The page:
Aquatic Environmental Microbiology and Chemistry

University of Wisconsin Milwaukee, Zilber School of Public Health    



Tracking invasive algal species


Epifluorescent images of C. raciborskii from Lake Monona,WI. Cells were viewed at 630x magnification at wavelengths to view flourescence from phycocyanin pigments

Cylindrospermopsis raciborskii is a filamentous cyanobacterium most often observed in tropical or sub-tropical regions. Some strains of this organism have been shown to produce two powerful toxins, saxitoxin and cylindrospermopsin (Saker et al. 2001, Lagos et al. 1999). Both of these compounds are alkaloids exerting marked physiological affects in animals. Saxitoxin irreversibly binds to voltage-sensitive sodium channels preventing the release of neurotransmitters resulting in paralysis (Cestele et al. 2000). Cylindrospermopsin is a liver and kidney toxin whose mechanism of toxicity is less studied, but likely involves inhibition of pyrimidine synthesis and protein synthesis with possible tumor promoting effects . Observations of C. raciborskii in northern latitudes suggests that the range of known habitats of this organism is advancing northward. Physiological traits of this organism allow it to compete well with other dominant bloom- forming cyanobacteria such as Microcystis species. Whether C. raciborskii would coexist or outcompete with indigenous species is not clear. We recently detected this organism in eutrophic lakes of south central Wisconsin and are tracking its distribution across the watershed relative to other cyanobacteria species.

Relative abundance of C. raciborskii in a sediment core from Lake Wingra, WI. The cyanobacterium was detected by the APISA method. Relative abundance is given by relative fluorescent intensity of PCR amplified PC-IGS sequences at a size of 605 bp.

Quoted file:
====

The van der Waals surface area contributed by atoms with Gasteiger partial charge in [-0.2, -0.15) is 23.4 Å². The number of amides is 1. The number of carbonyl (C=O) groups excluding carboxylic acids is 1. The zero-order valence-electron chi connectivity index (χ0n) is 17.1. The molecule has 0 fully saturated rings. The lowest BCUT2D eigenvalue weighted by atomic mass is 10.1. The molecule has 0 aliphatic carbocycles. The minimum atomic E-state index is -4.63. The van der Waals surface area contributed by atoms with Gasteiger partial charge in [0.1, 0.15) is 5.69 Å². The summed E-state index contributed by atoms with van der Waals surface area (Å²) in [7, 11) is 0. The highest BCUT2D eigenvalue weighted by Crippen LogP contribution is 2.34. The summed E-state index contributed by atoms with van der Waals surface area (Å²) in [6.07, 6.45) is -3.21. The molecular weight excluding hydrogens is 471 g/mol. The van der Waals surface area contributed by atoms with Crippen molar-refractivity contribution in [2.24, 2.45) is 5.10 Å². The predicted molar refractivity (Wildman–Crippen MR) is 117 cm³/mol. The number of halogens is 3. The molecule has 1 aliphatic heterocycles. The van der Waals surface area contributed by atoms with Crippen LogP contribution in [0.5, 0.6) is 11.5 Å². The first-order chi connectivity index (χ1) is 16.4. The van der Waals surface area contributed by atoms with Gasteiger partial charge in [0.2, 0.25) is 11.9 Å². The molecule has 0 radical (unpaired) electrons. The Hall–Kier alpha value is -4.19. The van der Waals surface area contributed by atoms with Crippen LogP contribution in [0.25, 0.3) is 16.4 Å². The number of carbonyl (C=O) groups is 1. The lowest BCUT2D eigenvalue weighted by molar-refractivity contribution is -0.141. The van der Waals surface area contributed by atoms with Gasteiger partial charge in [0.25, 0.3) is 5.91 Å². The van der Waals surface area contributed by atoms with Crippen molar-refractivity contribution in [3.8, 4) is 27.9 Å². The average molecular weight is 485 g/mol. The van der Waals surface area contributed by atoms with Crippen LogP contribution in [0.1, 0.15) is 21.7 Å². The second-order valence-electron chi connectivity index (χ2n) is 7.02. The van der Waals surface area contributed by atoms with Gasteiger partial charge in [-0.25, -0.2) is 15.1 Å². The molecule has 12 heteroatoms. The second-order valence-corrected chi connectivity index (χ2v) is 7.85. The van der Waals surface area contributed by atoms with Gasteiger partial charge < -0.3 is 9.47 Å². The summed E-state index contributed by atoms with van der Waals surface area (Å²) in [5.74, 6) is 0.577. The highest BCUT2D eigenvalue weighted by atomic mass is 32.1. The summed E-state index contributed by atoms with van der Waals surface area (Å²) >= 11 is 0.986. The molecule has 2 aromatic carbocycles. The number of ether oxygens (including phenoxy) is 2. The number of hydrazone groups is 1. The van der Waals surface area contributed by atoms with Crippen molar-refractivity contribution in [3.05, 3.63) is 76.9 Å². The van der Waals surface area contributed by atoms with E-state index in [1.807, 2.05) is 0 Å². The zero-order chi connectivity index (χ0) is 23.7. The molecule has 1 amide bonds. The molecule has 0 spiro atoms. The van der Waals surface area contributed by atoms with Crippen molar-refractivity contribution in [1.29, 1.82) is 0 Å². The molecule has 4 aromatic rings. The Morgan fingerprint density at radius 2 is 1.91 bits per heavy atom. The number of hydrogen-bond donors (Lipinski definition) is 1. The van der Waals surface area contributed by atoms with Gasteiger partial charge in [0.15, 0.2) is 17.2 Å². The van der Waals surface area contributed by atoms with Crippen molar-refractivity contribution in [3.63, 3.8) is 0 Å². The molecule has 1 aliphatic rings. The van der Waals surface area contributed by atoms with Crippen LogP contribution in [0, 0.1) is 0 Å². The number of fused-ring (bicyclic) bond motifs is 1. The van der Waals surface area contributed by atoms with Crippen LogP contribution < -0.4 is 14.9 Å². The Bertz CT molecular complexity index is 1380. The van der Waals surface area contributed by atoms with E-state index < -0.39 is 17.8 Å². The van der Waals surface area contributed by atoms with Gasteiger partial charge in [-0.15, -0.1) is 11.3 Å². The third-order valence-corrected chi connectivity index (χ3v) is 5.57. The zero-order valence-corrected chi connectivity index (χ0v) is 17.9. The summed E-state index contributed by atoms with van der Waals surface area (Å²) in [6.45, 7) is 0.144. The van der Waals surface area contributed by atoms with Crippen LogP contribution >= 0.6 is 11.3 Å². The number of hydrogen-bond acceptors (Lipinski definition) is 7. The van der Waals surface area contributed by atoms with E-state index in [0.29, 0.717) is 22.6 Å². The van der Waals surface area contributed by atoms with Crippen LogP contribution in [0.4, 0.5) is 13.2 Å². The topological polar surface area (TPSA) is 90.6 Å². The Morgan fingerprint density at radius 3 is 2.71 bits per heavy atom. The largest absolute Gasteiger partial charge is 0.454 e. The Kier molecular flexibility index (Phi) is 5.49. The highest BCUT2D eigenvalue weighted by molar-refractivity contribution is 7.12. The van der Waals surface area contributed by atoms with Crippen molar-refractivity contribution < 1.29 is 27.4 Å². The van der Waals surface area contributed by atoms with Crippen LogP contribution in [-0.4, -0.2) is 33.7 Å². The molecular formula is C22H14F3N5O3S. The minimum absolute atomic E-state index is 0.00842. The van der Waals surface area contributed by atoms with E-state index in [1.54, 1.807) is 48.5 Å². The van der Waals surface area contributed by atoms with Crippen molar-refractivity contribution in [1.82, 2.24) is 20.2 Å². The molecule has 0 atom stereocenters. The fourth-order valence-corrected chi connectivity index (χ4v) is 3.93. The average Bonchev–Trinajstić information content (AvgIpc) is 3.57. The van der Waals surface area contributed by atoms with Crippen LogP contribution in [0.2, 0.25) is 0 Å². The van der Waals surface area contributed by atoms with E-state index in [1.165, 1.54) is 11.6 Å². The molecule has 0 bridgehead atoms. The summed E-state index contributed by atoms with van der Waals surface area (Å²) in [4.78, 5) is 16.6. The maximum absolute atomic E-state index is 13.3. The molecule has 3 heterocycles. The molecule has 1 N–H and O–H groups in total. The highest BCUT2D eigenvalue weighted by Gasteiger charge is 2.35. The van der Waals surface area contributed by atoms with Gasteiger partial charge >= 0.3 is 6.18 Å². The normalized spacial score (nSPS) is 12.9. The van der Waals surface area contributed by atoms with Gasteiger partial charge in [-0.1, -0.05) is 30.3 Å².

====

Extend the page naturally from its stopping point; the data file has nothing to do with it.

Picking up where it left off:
It is not clear when C. raciborskii first migrated to Wisconsin waters. Examinations of preserved water samples suggest it was present as far back as the 1980's. We are investigating the abundance of this organism in dated sediment cores taken from Wisconsin lakes in order to time its invasion. This data may help us to better understand environmental changes that have occurred, climate or otherwise, that led to its migration north. Prelminary evidence using APISA suggests that C. raciborskii was in Wisconsin waters by 1986 or sooner.




Saker, M. L., and B. A. Neilan. 2001. Varied diazotrophies, morphologies, and toxicities of genetically similar isolates of Cylindrospermopsis raciborskii (Nostocales, Cyanophyceae) from northern Australia. Appl. Environ. Microbiol. 67:1839-1845.

Lagos, N., H. Onodera, P. A. Zagatto, D. Andrinolo, S. M. F. Q. Azevedo, and Y. Oshima. 1999. The first evidence of paralytic shellfish toxins in the freshwater cyanobacterium Cylindrospermopsis raciborskii, isolated from Brazil. Toxicon 37:1359-1373.

Cestele, S., and W. A. Catterall. 2000. Molecular mechanisms of neurotoxin action on voltage-gated sodium channels. Biochimie 82:883-892.



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